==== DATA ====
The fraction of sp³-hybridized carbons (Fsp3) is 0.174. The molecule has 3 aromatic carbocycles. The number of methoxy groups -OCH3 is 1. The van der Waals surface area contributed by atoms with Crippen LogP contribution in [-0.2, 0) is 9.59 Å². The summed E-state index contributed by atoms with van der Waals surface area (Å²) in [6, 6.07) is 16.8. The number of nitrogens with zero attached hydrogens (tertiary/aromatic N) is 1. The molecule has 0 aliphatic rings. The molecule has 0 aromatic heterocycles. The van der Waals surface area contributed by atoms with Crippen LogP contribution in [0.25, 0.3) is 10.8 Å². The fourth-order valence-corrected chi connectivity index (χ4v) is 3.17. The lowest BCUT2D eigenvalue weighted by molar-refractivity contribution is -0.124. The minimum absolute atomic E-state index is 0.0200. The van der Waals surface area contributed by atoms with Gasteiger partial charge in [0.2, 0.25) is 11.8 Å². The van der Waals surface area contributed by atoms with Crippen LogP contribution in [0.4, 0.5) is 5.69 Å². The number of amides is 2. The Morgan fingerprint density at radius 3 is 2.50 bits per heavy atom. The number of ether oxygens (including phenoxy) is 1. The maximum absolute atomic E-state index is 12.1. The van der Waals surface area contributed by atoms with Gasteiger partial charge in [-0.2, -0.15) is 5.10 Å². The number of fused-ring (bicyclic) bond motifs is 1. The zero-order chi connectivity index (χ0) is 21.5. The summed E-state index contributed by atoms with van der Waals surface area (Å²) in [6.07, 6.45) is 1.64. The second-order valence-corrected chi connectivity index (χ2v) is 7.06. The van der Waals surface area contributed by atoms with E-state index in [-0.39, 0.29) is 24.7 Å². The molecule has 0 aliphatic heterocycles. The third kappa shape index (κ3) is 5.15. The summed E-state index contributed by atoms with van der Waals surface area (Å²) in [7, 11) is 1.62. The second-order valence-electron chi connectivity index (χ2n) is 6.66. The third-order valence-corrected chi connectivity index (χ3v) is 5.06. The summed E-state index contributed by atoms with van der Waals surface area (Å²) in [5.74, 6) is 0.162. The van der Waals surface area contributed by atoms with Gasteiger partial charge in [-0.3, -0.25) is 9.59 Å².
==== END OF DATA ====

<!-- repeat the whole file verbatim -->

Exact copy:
The fraction of sp³-hybridized carbons (Fsp3) is 0.174. The molecule has 3 aromatic carbocycles. The number of methoxy groups -OCH3 is 1. The van der Waals surface area contributed by atoms with Crippen LogP contribution in [-0.2, 0) is 9.59 Å². The summed E-state index contributed by atoms with van der Waals surface area (Å²) in [6, 6.07) is 16.8. The number of nitrogens with zero attached hydrogens (tertiary/aromatic N) is 1. The molecule has 0 aliphatic rings. The molecule has 0 aromatic heterocycles. The van der Waals surface area contributed by atoms with Crippen LogP contribution in [0.25, 0.3) is 10.8 Å². The fourth-order valence-corrected chi connectivity index (χ4v) is 3.17. The lowest BCUT2D eigenvalue weighted by molar-refractivity contribution is -0.124. The minimum absolute atomic E-state index is 0.0200. The van der Waals surface area contributed by atoms with Gasteiger partial charge in [0.2, 0.25) is 11.8 Å². The van der Waals surface area contributed by atoms with Crippen LogP contribution in [0.4, 0.5) is 5.69 Å². The number of amides is 2. The Morgan fingerprint density at radius 3 is 2.50 bits per heavy atom. The number of ether oxygens (including phenoxy) is 1. The maximum absolute atomic E-state index is 12.1. The van der Waals surface area contributed by atoms with Gasteiger partial charge in [-0.2, -0.15) is 5.10 Å². The number of fused-ring (bicyclic) bond motifs is 1. The zero-order chi connectivity index (χ0) is 21.5. The summed E-state index contributed by atoms with van der Waals surface area (Å²) in [6.07, 6.45) is 1.64. The second-order valence-corrected chi connectivity index (χ2v) is 7.06. The van der Waals surface area contributed by atoms with E-state index in [-0.39, 0.29) is 24.7 Å². The molecule has 0 aliphatic heterocycles. The third kappa shape index (κ3) is 5.15. The summed E-state index contributed by atoms with van der Waals surface area (Å²) in [7, 11) is 1.62. The second-order valence-electron chi connectivity index (χ2n) is 6.66. The third-order valence-corrected chi connectivity index (χ3v) is 5.06. The summed E-state index contributed by atoms with van der Waals surface area (Å²) in [5.74, 6) is 0.162. The van der Waals surface area contributed by atoms with Gasteiger partial charge in [-0.3, -0.25) is 9.59 Å².